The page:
Ornellas was quick to respond in the positive. “We will have a meeting to discuss signage. When that will take place, I’ll get to you guys. I’ll put it in the newspaper; get it on the radio. We’ll talk about signage; that I guarantee you I will do,” he said.
Trash is a major point of contention.
Although the services of a contractor will be engaged to remove the trash on an interim basis, caution in this quarter is advised.
“That is the critical measure,” Ornellas stressed. “People really got to step to the plate, because the number one thing that gonna make us change the way we handle business out there is if the trash piles up. We don’t have the staffing to be sending men out there every day to pick up stuff. The easy answer is close the gate. We don’t want to close the gate; too many gates close. If the community can step to the plate and help us help you, the gate not gonna be closed. That is basically how it goes.”
Snake Ah Hee added his two cents. “All you guys that go surf Honolua Bay, clean it up. Take your guys’ opala with you. It’s our beach.”
Hirokawa was present to answer questions about stage two: planning.
“I was at the meeting to assist in explaining the future plans for management of the Lipoa property (specifically, seeking funding from the legislature to conduct long term planning, etc.),” he told the Lahaina News in an interview after the meeting.
Hirokawa explained his connection.
“Part of my duties involves working on land acquisitions by the state, so I was involved in the initial acquisition of the Lipoa property from Maui Land & Pineapple, Inc.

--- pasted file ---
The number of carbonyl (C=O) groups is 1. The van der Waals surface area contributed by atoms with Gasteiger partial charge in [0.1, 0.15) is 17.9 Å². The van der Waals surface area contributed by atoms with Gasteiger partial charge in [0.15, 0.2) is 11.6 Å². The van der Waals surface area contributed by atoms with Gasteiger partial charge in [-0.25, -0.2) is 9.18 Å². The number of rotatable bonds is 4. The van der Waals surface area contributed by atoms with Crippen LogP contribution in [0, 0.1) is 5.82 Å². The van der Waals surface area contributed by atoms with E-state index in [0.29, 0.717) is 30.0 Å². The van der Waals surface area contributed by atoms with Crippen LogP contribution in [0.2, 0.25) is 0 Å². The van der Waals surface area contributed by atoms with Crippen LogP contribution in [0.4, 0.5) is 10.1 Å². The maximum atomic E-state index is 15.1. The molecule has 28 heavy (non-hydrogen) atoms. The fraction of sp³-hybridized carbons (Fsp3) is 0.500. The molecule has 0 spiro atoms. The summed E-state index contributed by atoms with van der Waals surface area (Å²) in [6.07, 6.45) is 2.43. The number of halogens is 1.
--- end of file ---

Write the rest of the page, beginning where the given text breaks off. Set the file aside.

“Another part of my job,” he continued, “is working on legislative matters, so my involvement with Lipoa continued by assisting with the upcoming request to the legislature to allocate general funds for the long-term management of the property. The funds would be used to provide the state with the information necessary to determine the appropriate strategy for the long-term management of the Lipoa property for the benefit of the public.”
“Really,” Ornellas added point blank, “the next step is to get that appropriation to do that formal planning. So the legislative session starts in January; appropriation could be done by May; expenditure by July.”
Community participation is important
The Hawaiian Island Land Trust was represented by Executive Director Edward (Ted) Clement, who commented, “The Hawaiian Islands Land Trust and its good partners, such as the Save Honolua Coalition and Aha Moku Council, stand willing and ready to help with a community-based management plan process for the Lipoa Point land area that the state just purchased from Maui Land & Pineapple Co.
“Now that the acquisition has occurred, we must work together to ensure this land will be properly stewarded and protected in perpetuity (by implementing good stewardship practices, looking at putting a perpetual conservation easement on the land, etc.),” Clement added.
Paltin is pleased with the progress.
“Save Honolua Coalition has done some baseline community planning and looks forward to working with the state, the community, the Aha Moku Council and the Hawaiian Islands Land Trust to find the balance in taking care of this place with respect to Native Hawaiian practices and values, so that the public’s access is maintained.”
“The community is going to be involved throughout this whole process. Beginning to end, and today is the beginning,” Ornellas concluded.